Monday, October 22, 2012

Machu Picchu

No list of lost cities is complete without Machu Picchu. This old Inca city sits on a peak in the Andes. It was only inhabited for a short period of time, likely 1450-1572 AD, before being abandoned as a result of the Spanish conquest of South America. Since Spaniards never found the city, and locals did not reveal its location, Machu Picchu only came to the attention of the West in the early 20th century. Debate still exists as to whether Machu Picchu was a regular settlement, a Royal retreat, or a religious sanctuary. To reach the site itself is now incredibly easy, with regular buses and trains. This has led to worries about the sustainability of large numbers of visitors there. However, given the wonderful views and the ruins themselves it is easy to see why people flock to Machu Picchu.

Timgad - the archetypal lost city

Timgad, or Colonia Marciana Ulpia Traiana Thamugadi to Latinists, is the archetypal lost city from adventure stories. Once a vibrant city founded in the desert on the orders of the emperor Trajan it survived the upheavals of the empire and grew to a large trading city. After being sacked in the 5th century it was reborn as a center of Christian life. A second major sacking in the 7th century by Vandals led to the complete

Tikal - the capital city of a Mayan kingdom

The Mayan city of Tikal was once the capital city of a Mayan kingdom and a major city of the New World. The site was occupied from ~200-900 AD. Thanks to the almost perfect preservation of the city much is known about the grandeur of Tikal at its height, as well as the powerful kings who ruled there. While the site is sometimes – like other New World ruins – listed as ‘mysteriously’ abandoned, research is showing that the land could not support the large number of people congregating in the city. Abandonment occurred over a number of years and the city was left for the jungles to grow over. It seems, however, that some locals knew of its existence during those years, for rumors of a lost city in the area persisted. The first organized expedition found the city in 1848. What they found was one of the largest surviving New World archaeological sites. There are pyramids up to 70m high, royal palaces, monumental stele and a playing arena for the Mayan ball game.


The discovery of Akrotiri

The Minoan civilization of Crete is named for the mythical King Minos, builder of the labyrinth. There is scant written material left from the Minoans, so we do not know what they called themselves. The entire civilization was largely forgotten until the turn of the 20th century. With the discovery of the great palace at Knossos the glories of the Minoans were rediscovered. Instead of the well known Knossos, I have included a Minoan outpost, Akrotiri on the island of Santorini. Santorini, or Thera, is the home of the Thera volcano. It is now thought that the explosion of Thera around 1600 BC, one of the largest eruptions in recorded history, brought about the collapse of the Minoan empire. The discovery of Akrotiri, in 1967, brought to light exceptionally well preserved frescos, homes up to three stories high, and a complex planned settlement. The water supply system suggests the people of Akrotiri had access to running hot and cold water, with the hot water provided by the very volcano which would destroy them.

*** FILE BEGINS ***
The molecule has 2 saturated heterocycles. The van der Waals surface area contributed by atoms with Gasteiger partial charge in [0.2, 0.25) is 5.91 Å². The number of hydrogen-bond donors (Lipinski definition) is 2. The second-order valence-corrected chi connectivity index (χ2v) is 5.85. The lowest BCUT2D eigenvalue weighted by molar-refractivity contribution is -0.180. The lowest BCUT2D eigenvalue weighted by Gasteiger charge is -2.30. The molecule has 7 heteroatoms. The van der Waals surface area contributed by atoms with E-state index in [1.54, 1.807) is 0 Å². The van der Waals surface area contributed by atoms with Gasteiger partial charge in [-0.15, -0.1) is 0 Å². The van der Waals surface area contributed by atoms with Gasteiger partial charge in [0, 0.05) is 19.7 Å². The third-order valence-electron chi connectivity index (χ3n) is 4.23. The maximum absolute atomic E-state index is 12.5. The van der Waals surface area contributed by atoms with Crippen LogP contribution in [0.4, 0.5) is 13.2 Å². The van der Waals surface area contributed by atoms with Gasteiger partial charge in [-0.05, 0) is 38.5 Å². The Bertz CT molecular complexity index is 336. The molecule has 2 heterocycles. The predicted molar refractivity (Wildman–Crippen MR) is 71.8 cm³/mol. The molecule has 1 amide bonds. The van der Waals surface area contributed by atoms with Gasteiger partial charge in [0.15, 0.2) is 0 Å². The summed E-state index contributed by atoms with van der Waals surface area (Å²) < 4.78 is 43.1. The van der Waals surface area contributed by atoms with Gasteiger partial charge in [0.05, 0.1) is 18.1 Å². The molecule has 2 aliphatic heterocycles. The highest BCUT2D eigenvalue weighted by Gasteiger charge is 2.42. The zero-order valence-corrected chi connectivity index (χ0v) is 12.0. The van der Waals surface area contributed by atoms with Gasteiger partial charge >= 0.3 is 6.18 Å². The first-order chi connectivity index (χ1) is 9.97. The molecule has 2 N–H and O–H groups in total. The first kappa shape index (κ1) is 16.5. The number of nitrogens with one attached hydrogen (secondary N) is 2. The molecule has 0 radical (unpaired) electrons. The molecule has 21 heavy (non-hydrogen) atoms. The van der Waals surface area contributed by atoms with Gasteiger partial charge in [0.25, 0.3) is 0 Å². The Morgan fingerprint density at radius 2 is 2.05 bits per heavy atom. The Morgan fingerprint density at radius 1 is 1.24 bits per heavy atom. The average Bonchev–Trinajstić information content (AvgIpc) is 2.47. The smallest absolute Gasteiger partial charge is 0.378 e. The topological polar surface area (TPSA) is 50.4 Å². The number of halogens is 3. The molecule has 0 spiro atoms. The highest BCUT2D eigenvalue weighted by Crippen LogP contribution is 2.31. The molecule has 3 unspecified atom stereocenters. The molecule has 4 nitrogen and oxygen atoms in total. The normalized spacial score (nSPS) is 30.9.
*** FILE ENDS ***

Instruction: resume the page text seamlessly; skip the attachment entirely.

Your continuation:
Cliff palace

The Pueblo people, the Native Americans of the US southwest, are named for the villages (Pueblos) they construct. While there are still vibrant pueblo communities today, the Anasazi, an ancient pueblo society, flourished between 900 and 1200 AD. ‘Cliff Palace’ was constructed in this Golden age of the Anasazi; dendrochronology dates most of the buildings at the site to ~1200 AD. Occupation of the site was short lived and it was abandoned by 1300 AD. It remained undiscovered in the desert, until 1888. While out

Friday, October 19, 2012

Parasitic Insertions

 The Los Angeles basin is a place that has seen the third highest number of oil drilling points in the era when industrialization had flourished in the Unites States. This tale was during the late 1800s and 1950s when the LA basin flourished with a huge number of oil drilling units, also known as oil derricks. Today, when oil drilling has found a resurrected life with all kinds of technological boons electrifying and energizing its existence, these oil derricks seem to have faded off in their hugeness of prominence. However, this may not be very true. Here is a reason to remain on the positive side of the debate.

Croatian Firm to Design Istanbul’s First Disaster Prevention and Education Center

 Natural disasters, time and again serve as reminders of the fact that despite the advancements that humans have made in terms of technology, the nature's fury retains the power to reduce man made creations to rubble. The effect is even more pronounced in a state of unpreparedness which is very often due to a callous attitude towards the might of nature. Preventing these disasters is not quite in human hands but if considerable effort is put in, to train people in facing such situations and to put the technology available to use, the damage can certainly be minimized. Turkey's first Disaster Prevention and Education Center in Istanbul is a step in the same direction, given the kind of damage to life and property the recent earthquakes in Turkey brought about.